key: "service:fullstack-tutorial:abc123"

          # With introspection
          endpoint: "https://example.com/graphql"

Whenever your schema changes, a new pull request is created:

You can view in action in the Confetti repo (yaml file, example pull request). Not only does it save you from updating manually but if using SDL, it shows the changes in a nice visual way!

3. Fail on deprecated fields usages

When you update your schema, your new schema might contain newly deprecated fields. That’s one of the nice things with GraphQL. You can evolve your API progressively. When a field is deprecated, it’s good to stop using it so that the backend team can ultimately remove it.

By default Apollo Kotlin does two things:

  1. It displays a warning during codegen.
  2. It marks generated classes with Kotlin’s @Deprecated annotation. This way, your IDE can show it as strikethrough and kotlinc can itself display a warning.

Warnings are easy to ignore though and if you do not edit the code that is using deprecated fields, you might continue using the field for longer than necessary.

If you want to be strict about not using deprecated GraphQL fields, set failOnWarnings to true:

apollo {
    service("service") {


Whenever you’ll try to use a deprecated field your build will fail (and that’s a good thing!):

> Task :shared:generateServiceApolloSources FAILED
w: /Users/mbonnin/git/Confetti/shared/src/commonMain/graphql/Queries.graphql: (17, 9): Apollo: Use of deprecated field `name`

FAILURE: Build failed with an exception.

* What went wrong:
Execution failed for task ':shared:generateServiceApolloSources'.
> Apollo: Warnings found and 'failOnWarnings' is true, aborting.

4. Try out the data builders

When it comes to testing, you had 2 options with early versions of Apollo Kotlin:

  1. enqueue a fake JSON into a mock server like OkHttp MockWebServer. This works but requires maintaining a set of .json Strings that are not easy to create manually. You could intercept the network traffic to get some real life samples but doing that and maintaining it is cumbersome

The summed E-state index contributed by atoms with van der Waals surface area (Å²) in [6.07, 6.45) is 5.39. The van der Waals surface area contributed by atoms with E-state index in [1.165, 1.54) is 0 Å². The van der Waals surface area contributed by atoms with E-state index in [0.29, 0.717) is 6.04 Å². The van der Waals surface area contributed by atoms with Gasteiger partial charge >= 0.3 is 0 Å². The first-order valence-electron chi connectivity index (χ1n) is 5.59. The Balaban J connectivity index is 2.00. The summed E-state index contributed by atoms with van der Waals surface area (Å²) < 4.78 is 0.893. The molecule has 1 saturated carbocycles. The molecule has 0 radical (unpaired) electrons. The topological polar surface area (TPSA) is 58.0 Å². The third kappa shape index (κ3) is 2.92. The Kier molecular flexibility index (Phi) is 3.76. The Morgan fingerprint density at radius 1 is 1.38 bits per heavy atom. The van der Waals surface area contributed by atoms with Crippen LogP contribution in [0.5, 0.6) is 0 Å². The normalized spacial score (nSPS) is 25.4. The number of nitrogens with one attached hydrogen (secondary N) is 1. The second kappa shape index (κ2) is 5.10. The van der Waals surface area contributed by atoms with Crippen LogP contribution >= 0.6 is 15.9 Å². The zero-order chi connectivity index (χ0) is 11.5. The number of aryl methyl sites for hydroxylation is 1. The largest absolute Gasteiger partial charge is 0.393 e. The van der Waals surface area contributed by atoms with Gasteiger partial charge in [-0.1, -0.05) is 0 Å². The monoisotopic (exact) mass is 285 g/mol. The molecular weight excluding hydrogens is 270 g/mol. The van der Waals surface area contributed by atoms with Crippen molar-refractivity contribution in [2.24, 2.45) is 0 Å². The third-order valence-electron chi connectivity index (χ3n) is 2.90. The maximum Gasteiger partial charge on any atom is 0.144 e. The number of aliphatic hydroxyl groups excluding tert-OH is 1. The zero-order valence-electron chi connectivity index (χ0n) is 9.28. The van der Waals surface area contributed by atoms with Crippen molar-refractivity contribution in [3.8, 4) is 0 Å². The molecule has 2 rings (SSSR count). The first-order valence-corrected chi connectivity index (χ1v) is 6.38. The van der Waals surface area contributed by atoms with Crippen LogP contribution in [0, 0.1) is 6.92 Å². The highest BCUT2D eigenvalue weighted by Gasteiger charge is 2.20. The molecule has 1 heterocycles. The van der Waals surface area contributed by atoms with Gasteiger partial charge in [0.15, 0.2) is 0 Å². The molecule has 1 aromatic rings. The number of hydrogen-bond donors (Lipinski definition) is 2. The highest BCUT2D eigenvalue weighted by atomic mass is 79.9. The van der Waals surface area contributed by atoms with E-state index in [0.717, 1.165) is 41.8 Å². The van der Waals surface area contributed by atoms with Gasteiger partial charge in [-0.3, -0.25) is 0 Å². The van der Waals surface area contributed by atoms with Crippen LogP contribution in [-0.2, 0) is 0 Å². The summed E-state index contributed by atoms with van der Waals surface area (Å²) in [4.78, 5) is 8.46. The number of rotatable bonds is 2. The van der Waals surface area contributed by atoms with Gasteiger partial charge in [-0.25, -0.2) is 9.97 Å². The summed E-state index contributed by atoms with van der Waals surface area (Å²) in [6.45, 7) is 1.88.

2. call the model constructors manually. This works too but for models that have a lot of properties, it’s tedious to pass them all. What’s more merge fields require to duplicate some properties and it’s easy to create inconsistent models by passing a wrong __typename

Apollo Kotlin 3.6.0 introduced data builders. Data builders intend to solve both issues by generating builders for your schema types.

Note: contrary to the models, the data builders are based on the schema and not the operation. This means it is possible to set a value in your builders that is never going to be read by a certain operation. This is a tradeoff to avoid the exponential blowup issues that come with responseBased codegen and allows sharing builders amongst different operations.

To enable the data builders, set generateDataBuilders to true in your Gradle files:

apollo {
  service("service") {
    // ...

That generates builders that you can then use with a Data {} function:

  val data = GetHeroQuery.Data {
    hero = buildHuman {
      firstName = "John"
      age = 42
      friends = listOf(
        buildHuman {
          firstName = "Jane"
        buildHuman {
          lastName = "Doe"
      ship = buildStarship {
        model = "X-Wing"

To get a Json out of it, you can use Data.toJsonString() (JVM/Android only):

val data = GetHeroQuery.Data { ... }

You can read more in the official doc


That’s it for now! I hope you enjoyed this little tour. As always, feedback is very welcome! You can also take a look at the ROADMAP to get a glimpse of what’s coming in 2023.

Written by

Martin Bonnin

Martin Bonnin